In In re Forney Industries, Inc., [2019-1073] (April 8, 2020), the Federal Circuit vacated and remanded the TTAB’s affirmance of the refusal to register Forney’s proposed mark on grounds that the proposed mark is of a type that can never be inherently distinctive.
On May 1, 2014, Forney filed Trademark Application No. 86/269,096 for its proposed mark for packaging for various welding and machining goods based on use in commerce under Section 1(a) of the Lanham Act.
The Examiner refused registration under Sections 1, 2, and 45 of the Lanham Act because the mark was not inherently distinctive. The examining attorney noted that such marks are registrable only on the Supplemental Register or on the Principal Register with sufficient proof of acquired distinctiveness.
Forney appealed this decision to the Board, arguing that its proposed mark should be treated as product packaging claiming multiple colors. According to Forney, its proposed mark is product packaging trade dress that may be inherently distinctive and, therefore, registrable without proof of acquired distinctiveness, but the Board affirmed the examining attorney’s refusal to register, treating the proposed mark as a color mark consisting of multiple colors applied to product packaging. The Board found that, when assessing marks consisting of color, there is no distinction between colors applied to products and colors applied to product packaging. The Board found no legal distinction between a mark consisting of a single color and one, such as Forney’s, consisting of multiple colors without additional elements, e.g., shapes or designs.
The Federal Circuit found that the Board erred in two ways:
- By concluding that a color-based trade dress mark can never be inherently distinctive without differentiating between product design and product packaging marks; and
- By concluding (presumably in the alternative) that product packaging marks that employ color cannot be inherently distinctive in the absence of an association with a well-defined peripheral shape or border.
The Federal Circuit held that color marks can be inherently distinctive when used on product packaging, depending upon the character of the color design. As the Supreme Court made clear, inherent distinctiveness turns on whether consumers would be predisposed to equate the color feature with the source. While color is usually perceived as ornamentation, a distinct color-based product packaging mark can indicate the source of the goods to a consumer, and, therefore, can be inherently distinctive.
The Federal Circuit found that as a source indicator, Forney’s multi-color product packaging mark is more akin to the mark at issue in Two Pesos than those at issue in Qualitex and Walmart. The Federal Circuit said it falls firmly within the category of marks the Court described as potential source identifiers. Supreme Court precedent simply does not support the Board’s conclusion that a product packaging mark based on color can never be inherently distinctive. The Federal Circuit noted that it was not the only court to conclude that color marks on product packaging can be inherently distinctive.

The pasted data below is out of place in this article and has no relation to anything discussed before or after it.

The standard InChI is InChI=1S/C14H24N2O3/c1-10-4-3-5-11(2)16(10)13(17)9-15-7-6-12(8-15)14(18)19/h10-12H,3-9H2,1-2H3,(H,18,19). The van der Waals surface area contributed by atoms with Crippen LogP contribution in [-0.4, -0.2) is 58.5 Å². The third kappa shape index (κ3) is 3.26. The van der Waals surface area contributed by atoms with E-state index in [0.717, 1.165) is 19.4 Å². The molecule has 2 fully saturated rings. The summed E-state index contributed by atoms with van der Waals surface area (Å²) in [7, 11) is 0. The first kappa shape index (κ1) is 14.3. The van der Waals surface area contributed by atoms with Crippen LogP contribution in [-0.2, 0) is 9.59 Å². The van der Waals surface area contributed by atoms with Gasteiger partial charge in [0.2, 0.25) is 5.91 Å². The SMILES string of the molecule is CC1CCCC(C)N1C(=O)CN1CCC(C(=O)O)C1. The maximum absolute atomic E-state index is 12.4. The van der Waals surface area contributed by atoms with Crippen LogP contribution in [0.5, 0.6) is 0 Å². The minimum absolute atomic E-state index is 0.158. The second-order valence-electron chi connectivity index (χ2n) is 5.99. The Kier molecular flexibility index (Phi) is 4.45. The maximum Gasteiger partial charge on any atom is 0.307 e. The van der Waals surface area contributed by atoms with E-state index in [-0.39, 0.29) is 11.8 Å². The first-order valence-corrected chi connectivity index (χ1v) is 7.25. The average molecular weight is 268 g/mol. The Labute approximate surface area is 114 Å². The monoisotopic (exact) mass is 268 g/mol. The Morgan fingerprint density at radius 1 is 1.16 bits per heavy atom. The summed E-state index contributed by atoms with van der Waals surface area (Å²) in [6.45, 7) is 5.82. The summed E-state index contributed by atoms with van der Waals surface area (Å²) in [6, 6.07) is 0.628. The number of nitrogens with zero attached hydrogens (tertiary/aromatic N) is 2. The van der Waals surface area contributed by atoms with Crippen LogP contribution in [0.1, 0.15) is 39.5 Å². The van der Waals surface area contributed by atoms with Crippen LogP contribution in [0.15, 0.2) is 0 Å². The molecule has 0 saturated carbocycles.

The Federal Circuit concluded that Forney’s proposed mark comprises the color red fading into yellow in a gradient, with a horizontal black bar at the end of the gradient. It is possible that such a mark can be perceived by consumers to suggest the source of the goods in that type of packaging. Accordingly, rather than blanketly holding that colors alone cannot be inherently distinctive, the Board should have considered whether Forney’s mark satisfies the Federal Circuit’s criteria for inherent distinctiveness.
On the alternate grounds, the Federal Circuit said that without explaining why it was doing so, the Board found that a color may only be inherently distinctive when used in conjunction with a distinctive peripheral shape or border. The Federal Circuit said that “nothing in the case law mandates such a rule.”
In determining the inherent distinctiveness of trade dress, the question to be answered is whether the trade dress makes such an impression on consumers that they will assume the trade dress is associated with a particular source. To assess that question, the Board must look to the following factors:
- Whether the trade dress is a “common” basic shape or design;
- whether it is unique or unusual in the particular field;
- whether it is a mere refinement of a commonly-adopted and well-known form of ornamentation for a particular class of goods viewed by the public as a dress or ornamentation for the goods; or,
- (inapplicable in the present case) whether it is capable of creating a commercial impression distinct from the accompanying words.
These factors are all different ways to determine whether it is reasonable to assume that customers in the relevant market will perceive the trade dress as an indicator of origin.
The Federal Circuit concluded that the Board erred in stating that a multi-color product packaging mark can never be inherently distinctive. To the extent the Board’s decision suggests that a multi-color mark must be associated with a specific peripheral shape in order to be inherently distinctive, that too, was error. Accordingly, the Federal Circuit vacated and remanded for the Board to consider, whether, for the uses proposed, Forney’s proposed mark is inherently distinctive under the Seabrook factors, considering the impression created by an overall view of the elements claimed.